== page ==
Florida asks state Supreme Court to take drug-sniffer dog case
by David Royse, The News Service of Florida
Was a dog sniffing at the front door of a suspected drug house a case of “good boy, Franky, good boy” or was he violating the Fourth Amendment rights of the people who lived there?
That question may be headed to the U.S. Supreme Court in a Florida case. The state is asking the nation’s high court to consider overturning a decision by the Florida Supreme Court, asking whether a sniff at the front door of the house by a trained narcotics detection dog is itself a search that requires probable cause.
The case involves a search of a Miami house where police had been tipped that someone was growing marijuana. After surveillance of the house turned up nothing, a detective went up on to the porch with Franky the drug-sniffing dog. Franky gave the alert signal that heâ•˙d been trained to give when smelling drugs, and at that point the police left the porch. Another detective “aware that the dog had smelled drugs” then went to the door to knock on it and, while there was no answer, he said he also smelled marijuana.
The detective then left and went to get a warrant to search the house. The information he gave to the judge noted Frankyâ•˙s alert at the house. The magistrate issued the warrant, police returned and found a lot of marijuana and arrested the resident, Joelis Jardines, as he tried to flee.
Jardines argued that Frankyâ•˙s first sniff on the porch itself was a “search” a determination that was made in a 2004 case by a federal appeals court, which had said that when the place involved in a search was someone’s “private home” a firm line remains at its entrance blocking the noses of dogs from sniffing governmentâ•˙s way into the intimate details of an individualâ•˙s life.â•ˇA trial court agreed and threw out evidence obtained at the house in a felony case against Jardines. But the 3rd District Court of Appeal in Miami disagreed, finding that a mere sniff by a dog of someoneâ•˙s front door doesnâ•˙t equal a search of the premises and no warrant is needed for the dog to go up on the porch and sniff around.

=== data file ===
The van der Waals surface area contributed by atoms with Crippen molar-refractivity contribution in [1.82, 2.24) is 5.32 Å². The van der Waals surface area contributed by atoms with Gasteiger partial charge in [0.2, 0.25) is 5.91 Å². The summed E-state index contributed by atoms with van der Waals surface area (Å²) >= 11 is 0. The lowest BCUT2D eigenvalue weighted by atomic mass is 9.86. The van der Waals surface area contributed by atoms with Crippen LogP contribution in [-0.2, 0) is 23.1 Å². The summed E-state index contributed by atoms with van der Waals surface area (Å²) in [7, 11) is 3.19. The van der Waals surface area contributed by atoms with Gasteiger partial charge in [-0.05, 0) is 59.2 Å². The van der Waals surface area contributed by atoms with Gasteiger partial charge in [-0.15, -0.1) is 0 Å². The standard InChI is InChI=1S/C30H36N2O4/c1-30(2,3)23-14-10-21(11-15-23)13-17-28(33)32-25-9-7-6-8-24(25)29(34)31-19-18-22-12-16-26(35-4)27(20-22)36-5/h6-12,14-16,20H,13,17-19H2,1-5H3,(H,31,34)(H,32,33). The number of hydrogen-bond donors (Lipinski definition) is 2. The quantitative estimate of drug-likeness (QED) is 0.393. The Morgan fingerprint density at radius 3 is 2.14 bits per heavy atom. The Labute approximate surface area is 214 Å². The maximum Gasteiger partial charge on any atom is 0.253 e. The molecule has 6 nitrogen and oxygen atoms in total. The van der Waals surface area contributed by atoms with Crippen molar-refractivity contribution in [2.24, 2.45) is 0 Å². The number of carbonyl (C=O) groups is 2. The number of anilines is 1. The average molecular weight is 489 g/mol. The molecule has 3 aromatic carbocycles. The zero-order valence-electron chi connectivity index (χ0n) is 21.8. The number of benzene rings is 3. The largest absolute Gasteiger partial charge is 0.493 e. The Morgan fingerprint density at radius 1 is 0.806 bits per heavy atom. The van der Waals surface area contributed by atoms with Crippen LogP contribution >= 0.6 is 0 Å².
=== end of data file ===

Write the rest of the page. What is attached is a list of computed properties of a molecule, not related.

The Florida appeals court relied on a U.S. Supreme Court ruling from 2005 in an Illinois case that said that dog sniffs only find contraband, and because nobody has a legitimate privacy interest in contraband, a dog sniff is not a search. Dogs, unlike certain technological devices, such as a wiretap or a device that detects heat in a house, only alert police to illegal activity, not indiscriminately, also capturing random legal activity.
The Florida Supreme Court reversed the 3rd DCA, concluding that a dog-sniff test at the door is “a substantial government intrusion into the sanctity of the home and constitutes a ‘search’ within the meaning of the Fourth Amendment.”
The Florida Supreme Court noted the special status accorded a citizen’s home in Anglo-American jurisprudence, and ruled that a dog-sniff of a house without a warrant was â•˛an unreasonable government intrusion into the sanctity of the home.
That decision wasnâ•˙t unanimous, with Justices Ricky Polston and Charles Canady noting in a dissent that the U.S. Supreme Court had held otherwise. Because of that, Franky’s sniff cannot be considered a search violating the Fourth Amendment, Polston wrote.
The state, represented by Attorney General Pam Bondi, cited that reasoning “the disconnect with the earlier U.S. Supreme Court decision in an Illinois case in its reasoning for why the court should take up the Jardines case.
”Florida courts are now alone in refusing to follow,” that earlier U.S.Supreme Court opinion, the state˙s petition says. The state also noted that its ability to enforce drug laws would be hampered if it couldn˙t use dogs. The Florida Supreme Court˙s decision requires that the officers have probable cause before employing a dog the state˙s petition to the Supreme Court says. It is the dog’s alert, however, that often provides the probable cause to obtain the search warrant.
The state also notes that unlike in complicated cases involving the use of technology to find out what˙s going on in a house, in which someone might arguably say the state went to extraordinary Big-Brother type lengths to gather information, a dog is pretty low-tech.
”Chocolate Labrador retrievers are not sophisticated systems,” the state reminded the Supreme Court. Rather, they are common household pets that possess a naturally strong sense of smell,” it said.
“Nor was there a vigorous search effort at the front door; all Franky really did was breathe.”